Articles by: Jeff Abbott
Rural communities in Guatemala are rising up against unmanageable energy bills, more than two decades after the Central American country privatized its power grid.
The International Commission Against Impunity in Guatemala (CICIG) has revealed $2 million in illegal campaign financing in the 2015 election of President Jimmy Morales. What will it mean for the country’s anti-corruption movement?
A disturbing new proposal by members of Guatemala’ Congress could give blanket amnesty to military members for committing war crimes.
As the International Commission Against Impunity in Guatemala (CICIG) furthers its investigations into political corruption, the elite political class attempts to shield itself from accountability to the people.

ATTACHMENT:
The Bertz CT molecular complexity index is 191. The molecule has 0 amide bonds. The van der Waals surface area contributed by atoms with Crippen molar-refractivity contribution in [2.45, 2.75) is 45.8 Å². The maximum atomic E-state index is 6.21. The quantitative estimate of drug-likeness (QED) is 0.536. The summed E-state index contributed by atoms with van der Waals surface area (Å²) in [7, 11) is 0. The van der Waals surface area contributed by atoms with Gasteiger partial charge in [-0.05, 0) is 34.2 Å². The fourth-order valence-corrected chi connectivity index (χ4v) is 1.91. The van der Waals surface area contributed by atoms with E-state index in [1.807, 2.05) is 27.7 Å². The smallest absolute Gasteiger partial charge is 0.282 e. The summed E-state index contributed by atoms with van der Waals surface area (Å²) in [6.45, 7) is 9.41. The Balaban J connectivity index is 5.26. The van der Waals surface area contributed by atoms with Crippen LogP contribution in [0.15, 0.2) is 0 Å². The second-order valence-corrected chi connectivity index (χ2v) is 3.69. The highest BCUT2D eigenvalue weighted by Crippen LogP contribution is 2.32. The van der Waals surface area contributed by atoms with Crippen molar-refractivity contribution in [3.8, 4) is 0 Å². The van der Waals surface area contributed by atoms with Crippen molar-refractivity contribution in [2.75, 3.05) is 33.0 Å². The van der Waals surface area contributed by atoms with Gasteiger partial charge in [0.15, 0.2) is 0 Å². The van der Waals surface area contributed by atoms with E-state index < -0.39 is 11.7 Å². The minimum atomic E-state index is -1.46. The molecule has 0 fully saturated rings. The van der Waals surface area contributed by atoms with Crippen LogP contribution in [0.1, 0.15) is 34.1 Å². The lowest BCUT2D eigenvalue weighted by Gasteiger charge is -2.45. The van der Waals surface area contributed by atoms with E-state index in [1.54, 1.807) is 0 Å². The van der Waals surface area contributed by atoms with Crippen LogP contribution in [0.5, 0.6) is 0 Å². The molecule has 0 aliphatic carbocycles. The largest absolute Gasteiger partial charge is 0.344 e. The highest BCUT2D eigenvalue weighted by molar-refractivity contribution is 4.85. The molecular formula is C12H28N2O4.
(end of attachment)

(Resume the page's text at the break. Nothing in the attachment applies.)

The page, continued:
Two decades after the end of Guatemala’s violent internal armed conflict, challenges to peace remain – from criminalization of indigenous authority to remilitarization.
18 high-ranking military officials, including President Morales’ right-hand-man, face charges of leading campaigns of forced disappearances in the 1980s.
Guatemala's President-elect Jimmy Morales, despite campaigning as the antithesis of a career politician, is backed by the same forces that carried out some of the worst crimes in the country's history.
On September 19, a dispute between armed cement factory workers and local indigenous Mayan community members left 11 killed and 20 wounded. Once completed, the cement factory is planned to be one of the largest in Latin America.
Police violently evicted a community resistance group in San José del Golfo, Guatemala. For two years the group peacefully protested the use of a local mine in La Puya by a U.S.-based mining firm.
It was by chance that I ended up in Oaxaca. But plans changed after interacting with members of a militant teachers’ union, when Oaxacan police abducted me off the street.